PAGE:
The Director of Humane Investigations supervises the members of the team who are not sworn police officers. This includes our Staff Attorney, Forensics Coordinator, Case and Outreach Coordinator and Investigations Coordinators.
Our Staff Attorney is the liaison between Investigations and District Attorneys’ offices that handle our cases. She also works on legislation relating to animal neglect and abuse.
Our Forensics Coordinator serves as liaison between Investigations and the medical teams and assists the vets who examine our evidence animals. The Case and Outreach Coordinator processes incoming complaints, serves as one of the evidence technicians, and educates the public about our mission, especially on the importance of reporting animal abuse.
One Investigations Coordinator is our primary evidence technician and responsible for the operations of the evidence room, processes incoming complaints, interacts with the public, and supports our Humane Special Agents with research. Another Investigations Coordinator also processes incoming complaints, compiles statistics, and serves as our LEDS (Law Enforcement Data System) representative.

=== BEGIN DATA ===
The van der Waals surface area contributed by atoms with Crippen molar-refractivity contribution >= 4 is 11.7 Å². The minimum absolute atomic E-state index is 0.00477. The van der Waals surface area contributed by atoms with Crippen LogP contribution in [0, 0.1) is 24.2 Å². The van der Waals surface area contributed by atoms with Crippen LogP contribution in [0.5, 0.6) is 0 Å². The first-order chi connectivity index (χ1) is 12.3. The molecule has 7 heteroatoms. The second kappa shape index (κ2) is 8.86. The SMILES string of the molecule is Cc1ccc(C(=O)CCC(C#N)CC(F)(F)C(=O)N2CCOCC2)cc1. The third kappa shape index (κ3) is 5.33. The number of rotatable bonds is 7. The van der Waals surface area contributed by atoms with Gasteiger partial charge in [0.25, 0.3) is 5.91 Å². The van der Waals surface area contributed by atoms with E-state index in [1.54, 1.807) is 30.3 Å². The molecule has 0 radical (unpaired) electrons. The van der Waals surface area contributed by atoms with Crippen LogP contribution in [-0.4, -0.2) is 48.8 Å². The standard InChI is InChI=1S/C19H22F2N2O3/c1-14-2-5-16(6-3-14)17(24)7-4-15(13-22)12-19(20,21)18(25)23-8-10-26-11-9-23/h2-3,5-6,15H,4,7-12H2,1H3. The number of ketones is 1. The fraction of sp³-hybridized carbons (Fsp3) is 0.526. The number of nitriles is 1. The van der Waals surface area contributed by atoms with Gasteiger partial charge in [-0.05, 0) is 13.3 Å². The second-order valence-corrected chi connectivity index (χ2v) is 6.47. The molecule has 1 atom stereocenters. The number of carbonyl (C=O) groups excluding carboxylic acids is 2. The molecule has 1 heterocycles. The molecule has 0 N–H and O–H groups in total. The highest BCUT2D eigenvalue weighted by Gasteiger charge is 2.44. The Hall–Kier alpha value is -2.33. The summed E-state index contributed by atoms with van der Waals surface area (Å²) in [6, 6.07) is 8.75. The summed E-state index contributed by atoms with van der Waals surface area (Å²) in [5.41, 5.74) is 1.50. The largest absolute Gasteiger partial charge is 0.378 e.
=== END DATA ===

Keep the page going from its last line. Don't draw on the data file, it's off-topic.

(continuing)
Our Humane Special Agents are the ones in the field, responding to calls and investigating cases of animal neglect and abuse. All of our personnel also assist in the more extensive field operations such as scene processing in cases involving search warrants, and testify in court on their roles in these cases.
What is the role of a Humane Special Agent? What does their day to day look like?
The officer responds to assigned calls that come in to OHS through phone calls and our online report. They check on the welfare of animals and investigate complaints of possible abuse or neglect and determine whether a crime has been committed. If they do find a crime and identify the suspect, they will issue a citation to have them appear in court. Sometimes they need to educate owners on the appropriate care, feeding and medical needs for their pets.
What role does forensics play in cases?
When we get animals in that are abused, ill, or deceased, forensics is vital to determining the cause. This is necessary so that we can properly determine if a crime has been committed.
What is the most significant law (or laws) that have made Oregon a leader in animal welfare?
I think that the elevation of some animal abuse crimes to felony level has made the most significant impact. There’s a lot more that you can require of somebody who has been convicted of a felony, such as significantly heavier fines and prohibiting animal ownership. Not only can it stop the abusers, but it also sends a message that Oregon will not tolerate that abuse of animals.
Where do you see the state of animal welfare in Oregon in the next 10 years?
Through the continued efforts of OHS to promote stronger animal protection laws, I think animal welfare will be significantly advanced. Oregon is already number three in the nation; I can see us becoming number one in the nation for animal protection legislation.